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Ultra-short-throw projectors tackle this issue head on. A UST projector combines a small, typically component-like chassis that gets placed just below and only inches from the projection screen. An optimized lens allows it to cast a geometrically correct image of 100 inches or more on either a conventional screen material or an application-specific ALR screen that accepts light from below and reflects it to the viewer while rejecting it from all other angles. It’s a simple matter to place your video sources and audio components nearby, perhaps in the same console furniture that supports the projector or in an adjacent rack, so there’s no requirement for any mounting or in-wall cable runs. Easy-peasy-lemon-squeezy, as some folks say.

So, what’s not to like? Well, although UST projectors have been around for the business and educational markets for a while, home theater-centric models are just starting to appear. And while the UST projector/ALR screen combos we’ve tested so far have lived up reasonably well to their promise of replacing a TV for lit-room viewing, so far we’ve yet to see one that delivers the dark-room contrast and black levels of a high-performance theater projector. That includes the top of the crop, where Sony has its $25,000 VPL-VZ1000ES laser-driven 4K SXRD projector, or at the entry level where Epson has the new LS100, a lamp-driven 3LCD projector priced at $3,000. And then there's the Hisense Laser TV Al Griffin just reviewed, a 4K DLP projection system that retails for $10,000; it comes with its own UST screen and offers a host of TV-like features, including a built-in tuner.

Still, we’re just at the beginning of this UST trend, and it’s reasonable to assume that in future generations manufacturers will get more serious about further improving image quality. One thing we’ll also be exploring in future reviews is how well these UST projectors might perform in dark-room applications with traditional white-matte screens. Given the ease of installation, a high-performance UST projector makes an attractive use-case even for a dedicated theater room with controlled light.

Details, Details
Most new flat-panel TVs today are Ultra HD models, and front projection is very slowly heading in the same direction. As we’ve frequently reported, the benefits of Ultra HD start with 3840 x 2160 pixel resolution, or approximately 8 million pixels of detail versus the 2 million for 1080p or “Full HD” resolution. That spec for Ultra HD comes close to the 4096 x 2160 pixel count for true digital cinema 4K—hence, the common use of both terms in describing UHD displays. The extra pixels beyond Full HD have frequently been dismissed by the pundits for displays of 75 inches or smaller, where the benefits are said to be lost unless you sit uncommonly close to the screen. On the other hand, they are most welcome for large projection screens, where they can visibly smooth diagonal and circular edges on objects and generally provide a sharper overall image.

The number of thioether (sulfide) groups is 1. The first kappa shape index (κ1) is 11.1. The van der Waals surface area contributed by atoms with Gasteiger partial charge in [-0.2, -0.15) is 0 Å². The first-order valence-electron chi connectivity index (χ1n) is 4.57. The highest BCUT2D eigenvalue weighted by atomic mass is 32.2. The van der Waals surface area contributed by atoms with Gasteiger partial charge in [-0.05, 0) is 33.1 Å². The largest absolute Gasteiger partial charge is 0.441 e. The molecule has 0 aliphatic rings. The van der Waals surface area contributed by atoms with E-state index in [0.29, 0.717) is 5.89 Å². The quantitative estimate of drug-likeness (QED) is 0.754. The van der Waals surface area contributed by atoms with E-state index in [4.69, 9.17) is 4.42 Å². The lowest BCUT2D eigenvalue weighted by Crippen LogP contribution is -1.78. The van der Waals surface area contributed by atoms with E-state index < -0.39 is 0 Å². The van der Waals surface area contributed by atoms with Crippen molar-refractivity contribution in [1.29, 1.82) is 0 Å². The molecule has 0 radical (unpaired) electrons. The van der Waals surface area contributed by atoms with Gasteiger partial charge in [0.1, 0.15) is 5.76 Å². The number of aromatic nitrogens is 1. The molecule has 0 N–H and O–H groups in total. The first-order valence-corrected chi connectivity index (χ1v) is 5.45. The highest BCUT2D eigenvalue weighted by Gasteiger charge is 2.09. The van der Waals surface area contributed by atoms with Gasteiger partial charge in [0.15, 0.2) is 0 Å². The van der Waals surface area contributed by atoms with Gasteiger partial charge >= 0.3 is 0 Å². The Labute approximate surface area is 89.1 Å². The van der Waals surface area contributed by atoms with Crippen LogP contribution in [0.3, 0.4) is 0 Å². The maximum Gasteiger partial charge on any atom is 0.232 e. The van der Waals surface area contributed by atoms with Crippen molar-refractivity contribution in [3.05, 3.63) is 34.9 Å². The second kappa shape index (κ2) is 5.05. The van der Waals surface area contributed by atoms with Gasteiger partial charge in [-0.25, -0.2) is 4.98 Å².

The more recently introduced UHD features of wide color gamut (WCG) and high dynamic range (HDR) are more obviously discernible. But while the additional color range of WCG is a shared benefit among both flat panels and projectors, the noticeably brighter highlights and deeper blacks of HDR just don’t come across with the same impact as they do on traditional TVs. Brightness has always been a challenge for projectors casting a large image, which explains why the digital projector at your local cinema is a monster that dwarfs any consumer product. But the ability to hit the high peak-brightness levels on small isolated portions of a projected image to provide the same level of enhanced viewing you get with HDR on a top-notch direct-view display has, for now anyway, not been demonstrated in any affordable consumer projector. Complicating matters is the fact that, while the industry has issued a clear technical target for what HDR should ideally look like on a flat panel, it has yet to do so for projectors. With no standard in place, projector makers have been forced to develop their own formulas for the so-called “tone-mapping” that translates the brighter highlights and darker blacks found in HDR-mastered content to the screen. Some do it better than others, but all still seem to be feeling their way around for now.

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COMMENTS
drny's picture

The future of Laser light 4k UST projectors in combination with ALR screen is highly promising.
Many of us who already have a dedicated dark room projector are hopeful for what the future may bring.
A 5,000 Lumens laser 4k that matches JVC's DLA contrast and black level, at a somewhat affordable $5,000, would be fantastic.
Such a projector, whether UST or dedicated home theater ceiling mount, would find many eager customers.
S&V is still my preferred source for all reviews, but I confess that both Projector central and Projector reviews publish reviews at a faster rate than S&V. I will not purchase until I read your review though.

Thank you Rob for your commitment to keep us abreast on the latest in the Projector market.